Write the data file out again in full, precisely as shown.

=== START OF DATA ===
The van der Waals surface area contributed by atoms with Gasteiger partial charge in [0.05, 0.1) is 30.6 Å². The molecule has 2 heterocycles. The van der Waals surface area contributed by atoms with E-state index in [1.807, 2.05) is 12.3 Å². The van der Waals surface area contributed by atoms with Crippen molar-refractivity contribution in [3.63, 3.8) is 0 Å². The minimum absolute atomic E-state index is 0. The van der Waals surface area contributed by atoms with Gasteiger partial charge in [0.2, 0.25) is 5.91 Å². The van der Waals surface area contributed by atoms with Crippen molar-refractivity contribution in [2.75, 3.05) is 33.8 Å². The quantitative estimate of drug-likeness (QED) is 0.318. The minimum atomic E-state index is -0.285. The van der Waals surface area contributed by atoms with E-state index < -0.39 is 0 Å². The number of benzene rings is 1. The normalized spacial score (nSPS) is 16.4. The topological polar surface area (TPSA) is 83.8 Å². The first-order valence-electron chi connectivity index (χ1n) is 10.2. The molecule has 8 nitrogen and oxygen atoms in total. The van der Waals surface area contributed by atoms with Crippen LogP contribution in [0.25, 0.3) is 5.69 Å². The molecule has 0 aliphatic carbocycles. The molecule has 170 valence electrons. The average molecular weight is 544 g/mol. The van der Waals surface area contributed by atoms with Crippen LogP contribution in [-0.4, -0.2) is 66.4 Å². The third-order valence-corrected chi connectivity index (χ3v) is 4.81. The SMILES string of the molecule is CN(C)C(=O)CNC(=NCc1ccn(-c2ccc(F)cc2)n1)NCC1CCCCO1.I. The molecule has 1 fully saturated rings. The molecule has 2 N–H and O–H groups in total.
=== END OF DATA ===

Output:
The van der Waals surface area contributed by atoms with Gasteiger partial charge in [0.05, 0.1) is 30.6 Å². The molecule has 2 heterocycles. The van der Waals surface area contributed by atoms with E-state index in [1.807, 2.05) is 12.3 Å². The van der Waals surface area contributed by atoms with Crippen molar-refractivity contribution in [3.63, 3.8) is 0 Å². The minimum absolute atomic E-state index is 0. The van der Waals surface area contributed by atoms with Gasteiger partial charge in [0.2, 0.25) is 5.91 Å². The van der Waals surface area contributed by atoms with Crippen molar-refractivity contribution in [2.75, 3.05) is 33.8 Å². The quantitative estimate of drug-likeness (QED) is 0.318. The minimum atomic E-state index is -0.285. The van der Waals surface area contributed by atoms with E-state index < -0.39 is 0 Å². The number of benzene rings is 1. The normalized spacial score (nSPS) is 16.4. The topological polar surface area (TPSA) is 83.8 Å². The first-order valence-electron chi connectivity index (χ1n) is 10.2. The molecule has 8 nitrogen and oxygen atoms in total. The van der Waals surface area contributed by atoms with Crippen LogP contribution in [0.25, 0.3) is 5.69 Å². The molecule has 0 aliphatic carbocycles. The molecule has 170 valence electrons. The average molecular weight is 544 g/mol. The van der Waals surface area contributed by atoms with Crippen LogP contribution in [-0.4, -0.2) is 66.4 Å². The third-order valence-corrected chi connectivity index (χ3v) is 4.81. The SMILES string of the molecule is CN(C)C(=O)CNC(=NCc1ccn(-c2ccc(F)cc2)n1)NCC1CCCCO1.I. The molecule has 1 fully saturated rings. The molecule has 2 N–H and O–H groups in total.